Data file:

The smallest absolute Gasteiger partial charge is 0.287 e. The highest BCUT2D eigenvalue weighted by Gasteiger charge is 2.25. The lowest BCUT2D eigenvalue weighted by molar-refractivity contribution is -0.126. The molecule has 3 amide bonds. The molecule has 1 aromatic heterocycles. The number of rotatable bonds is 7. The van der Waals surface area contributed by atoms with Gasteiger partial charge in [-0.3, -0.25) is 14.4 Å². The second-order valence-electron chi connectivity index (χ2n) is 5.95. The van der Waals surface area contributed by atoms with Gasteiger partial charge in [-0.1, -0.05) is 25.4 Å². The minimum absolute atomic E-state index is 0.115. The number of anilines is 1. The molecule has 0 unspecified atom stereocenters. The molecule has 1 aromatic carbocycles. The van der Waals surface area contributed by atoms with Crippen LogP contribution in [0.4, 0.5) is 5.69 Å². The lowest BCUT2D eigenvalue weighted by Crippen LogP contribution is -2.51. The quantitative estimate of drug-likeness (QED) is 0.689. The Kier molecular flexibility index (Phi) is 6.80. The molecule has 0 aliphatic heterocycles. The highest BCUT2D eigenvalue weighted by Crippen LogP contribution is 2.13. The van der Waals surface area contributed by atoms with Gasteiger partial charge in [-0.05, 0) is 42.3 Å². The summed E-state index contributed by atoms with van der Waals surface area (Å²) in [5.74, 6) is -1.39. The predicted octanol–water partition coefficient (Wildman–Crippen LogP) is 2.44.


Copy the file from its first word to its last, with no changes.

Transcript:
The smallest absolute Gasteiger partial charge is 0.287 e. The highest BCUT2D eigenvalue weighted by Gasteiger charge is 2.25. The lowest BCUT2D eigenvalue weighted by molar-refractivity contribution is -0.126. The molecule has 3 amide bonds. The molecule has 1 aromatic heterocycles. The number of rotatable bonds is 7. The van der Waals surface area contributed by atoms with Gasteiger partial charge in [-0.3, -0.25) is 14.4 Å². The second-order valence-electron chi connectivity index (χ2n) is 5.95. The van der Waals surface area contributed by atoms with Gasteiger partial charge in [-0.1, -0.05) is 25.4 Å². The minimum absolute atomic E-state index is 0.115. The number of anilines is 1. The molecule has 0 unspecified atom stereocenters. The molecule has 1 aromatic carbocycles. The van der Waals surface area contributed by atoms with Crippen LogP contribution in [0.4, 0.5) is 5.69 Å². The lowest BCUT2D eigenvalue weighted by Crippen LogP contribution is -2.51. The quantitative estimate of drug-likeness (QED) is 0.689. The Kier molecular flexibility index (Phi) is 6.80. The molecule has 0 aliphatic heterocycles. The highest BCUT2D eigenvalue weighted by Crippen LogP contribution is 2.13. The van der Waals surface area contributed by atoms with Gasteiger partial charge in [-0.05, 0) is 42.3 Å². The summed E-state index contributed by atoms with van der Waals surface area (Å²) in [5.74, 6) is -1.39. The predicted octanol–water partition coefficient (Wildman–Crippen LogP) is 2.44.